I totally agree with this, but to me, that's simply an argument against teaching kids to value grades (or any other measure of school performance.) What if you identified some kids as gifted, but encouraged them to believe that their school performance had nothing to do with their intelligence or worth? What if they got to attend a school where no one even attempted to measure or judge their performance? (Not likely, I know - that's one of the big reasons why I want to homeschool my kids.)

Of course, if the gifted programs in your area are more along the lines of the "equating intelligence and worth with performance" model, it might make sense to keep your kid out of them. But it doesn't mean the whole idea of special classes for gifted kids is necessarily bad.
post #210 of 927
On the subject of asynchonous developing children, aka "gifted", and social graces, it has certainly been my experience that they tend to lack them, and if they don't, it's generally because of hard work on their part. And yes, ADaka"G" does tend to go along with other nonstandard mental traits (aka mental disorders) - I'm bipolar, as is my brother and much of my paternal family. It does seem like a bit of a chicken and an egg question, though - are AD/"G" kids social rejects because they lack social skills because they're AD/"G", do they lack social skills because they're social rejects because they're AD/"G", are they rejects and lacking because they've been LABELLED AD/"G", because of some other "disorder" that tends to go along with AD/"G"? I don't know, but I suspect, just like with intelligence itself, it's a combination of factors - inate and environmental and comorbid factors.

I do think it's wrong BOTH to say "hey, you're intellectually gifted, you don't have to be a nice person" AND "if you're not a nice person, you're just choosing to be a bastard and can get away with it because you're intellectually gifted." I didn't get along with most of my peers until, well, maybe adulthood. I DID find that I COULD get along with some people (the fellow freaks, mostly - those of us who valued creative thinking whether or not we were labelled "gifted". didn't actually get along with most of the GATErs - they were too focused on getting the grade), and that it was worth it to learn to do it, round about adolescence.

Most of the really, really smart kids I knew (and I did know a few) didn't get along well with the other kids. Or me, for that matter, although we could relate, being freaks. There's one person in particular I remember, who frequently made ME feel dumb (he excelled at spelling, among other things, something I didn't pick up until highschool), who dropped out of highschool, moved in with an aunt in another state (not entirely by choice, I think), and as far as I know could be dead by now... I worry about him, because he didn't have it easy. He was socially awkward, not because he couldn't figure out the rules, but because the rules are so stupid he couldn't figure out why they were the rules.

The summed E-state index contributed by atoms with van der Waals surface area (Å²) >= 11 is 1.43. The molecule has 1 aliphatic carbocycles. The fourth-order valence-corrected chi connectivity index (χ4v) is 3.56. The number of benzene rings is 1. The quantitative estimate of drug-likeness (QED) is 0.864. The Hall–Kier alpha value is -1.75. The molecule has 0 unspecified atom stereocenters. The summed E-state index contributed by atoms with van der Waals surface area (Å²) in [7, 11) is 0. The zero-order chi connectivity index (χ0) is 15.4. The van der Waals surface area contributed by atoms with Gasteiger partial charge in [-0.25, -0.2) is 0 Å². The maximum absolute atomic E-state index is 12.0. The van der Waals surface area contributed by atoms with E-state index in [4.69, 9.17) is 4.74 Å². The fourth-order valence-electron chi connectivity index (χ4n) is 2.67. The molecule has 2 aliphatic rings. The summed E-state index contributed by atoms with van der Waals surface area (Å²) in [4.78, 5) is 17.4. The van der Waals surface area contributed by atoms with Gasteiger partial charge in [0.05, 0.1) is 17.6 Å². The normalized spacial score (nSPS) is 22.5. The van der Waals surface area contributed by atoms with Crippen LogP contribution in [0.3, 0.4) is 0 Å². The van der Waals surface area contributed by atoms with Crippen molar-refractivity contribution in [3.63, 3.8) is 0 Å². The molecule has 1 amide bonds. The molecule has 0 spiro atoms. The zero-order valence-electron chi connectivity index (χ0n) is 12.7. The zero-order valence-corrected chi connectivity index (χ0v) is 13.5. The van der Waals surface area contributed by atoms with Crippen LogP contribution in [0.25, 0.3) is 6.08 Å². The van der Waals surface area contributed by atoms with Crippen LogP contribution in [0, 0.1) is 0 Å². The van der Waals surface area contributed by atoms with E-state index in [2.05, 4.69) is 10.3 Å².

So no, I don't think it's OK to say "you're smart you don't have to be nice", but it's also obviously, to me, true that there is something inherent in the experience of being "gifted" that makes social interactions, social niceties, especially in childhood and adolescence but potentially throughout life, particularly difficult. Can we overcome that difficulty? Yea, probably. But it is more difficult.

Someone for whom social interaction comes easily saying to someone for whom it doesn't that it's nothing, they should just do it, there's nothing stopping them but willfullness, is like someone with an inherent math ability telling someone with a math block that calculus is easy, they should just do it, there's nothing stopping them. Social intelligence is a different type of intelligence, and that skillset can be learned by almost everyone, and I agree it should be valued, but it doesn't come equally easily to all of us. We're not all natural ambassadors, just like we're not all natural physicists. Everyone, however, can learn some basic social niceties and some basic physics, and probably should. What's so wrong with that?
post #211 of 927
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post #212 of 927
Quote:
Originally Posted by girlie_librarian
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Ok, maybe I'm only saying this because it's 12:32 AM and I really, really shoulda been in bed hours ago, but I LOVE that smilie! I could just sit here watching it for hours. Well, minutes, anyway.